H.J.Res. 68 would disallow a corporation or labor organization from using any operating funds or any other funds from its general treasury to make any payment for any advertisement in connection with a federal election campaign, regardless of whether or not the advertisement expressly advocates the election of defeat of a specified candidate in the election.

A few minutes later, Congressman Steve King (R-Kiron, Iowa) issued a statement via email.  Read it below.

King: Supreme Court Decision a Victory for Free Speech

WASHINGTON, D.C. — Congressman Steve King (R-IA), a member of the House Judiciary Committee, today made the following statement on the Supreme Court’s decision in Citizens United v. Federal Election Commission. This decision upheld the First Amendment rights of individuals and businesses.

“The First Amendment to the Constitution clearly states that Congress shall make no law ‘abridging the freedom of speech.’ The Constitution protects the rights of citizens and employers to express their viewpoints on political issues. Today’s Supreme Court decision affirms the Bill of Rights and is a victory for liberty and free speech.”

Roxanne Conlin, one of the Democrats who’s running for the U.S. Senate seat currently held by Republican Senator Chuck Grassley, issued a statement late this afternoon.  Read it below.


(DES MOINES) – Following is a statement from Democratic Senate candidate Roxanne Conlin regarding today’s Supreme Court decision:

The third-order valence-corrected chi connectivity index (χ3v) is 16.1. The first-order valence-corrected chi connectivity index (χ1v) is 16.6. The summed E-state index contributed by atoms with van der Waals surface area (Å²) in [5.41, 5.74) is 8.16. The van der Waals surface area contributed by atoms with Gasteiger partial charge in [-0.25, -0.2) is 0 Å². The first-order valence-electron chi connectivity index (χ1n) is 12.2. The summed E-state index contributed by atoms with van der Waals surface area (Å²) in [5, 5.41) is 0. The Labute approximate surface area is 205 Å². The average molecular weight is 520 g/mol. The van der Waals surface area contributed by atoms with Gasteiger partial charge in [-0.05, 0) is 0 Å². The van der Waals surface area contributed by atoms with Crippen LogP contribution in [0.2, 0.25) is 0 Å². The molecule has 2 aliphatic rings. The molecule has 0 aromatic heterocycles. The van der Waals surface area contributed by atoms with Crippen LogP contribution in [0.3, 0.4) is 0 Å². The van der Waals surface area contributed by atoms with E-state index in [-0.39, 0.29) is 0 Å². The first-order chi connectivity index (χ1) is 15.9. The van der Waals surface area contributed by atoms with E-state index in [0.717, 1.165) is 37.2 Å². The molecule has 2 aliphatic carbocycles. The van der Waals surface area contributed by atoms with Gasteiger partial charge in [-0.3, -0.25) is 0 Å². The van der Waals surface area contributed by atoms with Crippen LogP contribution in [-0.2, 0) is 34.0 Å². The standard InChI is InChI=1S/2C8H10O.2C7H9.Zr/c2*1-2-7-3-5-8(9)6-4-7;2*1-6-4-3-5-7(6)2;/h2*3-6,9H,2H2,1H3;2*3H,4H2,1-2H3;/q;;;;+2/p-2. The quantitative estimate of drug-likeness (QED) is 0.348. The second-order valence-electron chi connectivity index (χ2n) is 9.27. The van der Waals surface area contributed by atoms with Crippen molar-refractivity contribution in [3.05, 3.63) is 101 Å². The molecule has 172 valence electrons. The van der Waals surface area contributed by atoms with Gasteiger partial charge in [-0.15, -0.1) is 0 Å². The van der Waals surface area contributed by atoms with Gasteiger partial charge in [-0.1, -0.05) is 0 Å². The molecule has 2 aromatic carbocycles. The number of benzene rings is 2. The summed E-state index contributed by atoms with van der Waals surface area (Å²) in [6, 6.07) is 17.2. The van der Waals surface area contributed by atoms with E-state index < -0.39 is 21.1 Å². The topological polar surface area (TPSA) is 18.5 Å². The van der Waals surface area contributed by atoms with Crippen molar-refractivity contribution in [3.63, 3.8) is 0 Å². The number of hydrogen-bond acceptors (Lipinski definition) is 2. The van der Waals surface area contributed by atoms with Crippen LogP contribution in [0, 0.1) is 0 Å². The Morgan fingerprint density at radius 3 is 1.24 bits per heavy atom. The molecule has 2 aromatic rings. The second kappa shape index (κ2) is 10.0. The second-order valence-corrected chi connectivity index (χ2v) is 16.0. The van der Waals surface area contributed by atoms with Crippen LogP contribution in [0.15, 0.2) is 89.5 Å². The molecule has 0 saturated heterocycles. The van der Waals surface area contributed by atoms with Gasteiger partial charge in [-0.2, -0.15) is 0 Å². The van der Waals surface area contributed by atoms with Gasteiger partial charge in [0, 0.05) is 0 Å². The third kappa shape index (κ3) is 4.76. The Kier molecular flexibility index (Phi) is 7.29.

“The last thing Iowans need is to give the special interests more influence in politics—and it’s why I’m so disappointed in today’s Supreme Court decision.

“Senator Grassley has nearly $2 million in PAC and lobbyist money already in his campaign coffers.  During his 50 years in elected office he’s carried the water for Wall Street, even using billions of taxpayer dollars to bail them out.  He enriched the pharmaceutical industry when he authored legislation that increased drug prices for consumers and profits for them.

“Because of today’s decision corporations who have foreclosed on our neighbors homes, charged credit card rates that would shame a loan shark and polluted our water and air will have an even greater voice in our political process.  The special interests will have a louder voice at the expense of everyday Americans.”

And finally, Iowa’s secretary of state — the statewide officeholder who serves as the state’s commissioner of elections — issued a statement.  Read it below.


DES MOINES – Secretary of State and Commissioner of Elections, Michael A. Mauro, today released the following statement regarding the U.S. Supreme Court ruling on corporate campaign donations:

“Today’s Supreme Court ruling removing the restriction on corporate election donations opens up an already flawed system in which special interests and powerful big business will gain greater control of the political agenda. Now more than ever, campaign finance reform needs to be addressed on the state and national level,” stated Mauro.

“It has been evident for years big money and special interests have influenced campaigns, crowned candidates and controlled policy agenda at the expense of the public. The court’s decision will take misleading campaign advertising to unprecedented levels. I urge legislators to take a serious and objective look at true campaign finance reform that puts politics back on a level playing field for everyone seeking public office.”

Todd Dorman, a columnist for The Cedar Rapids Gazette, blogged about the ruling. Kathie Obradovich, a columnist for The Des Moines Register, talked with U.S. Senator Tom Harkin (D-Iowa) about the ruling.

Print Friendly, PDF & Email
About O.Kay Henderson

O. Kay Henderson is the news director of Radio Iowa.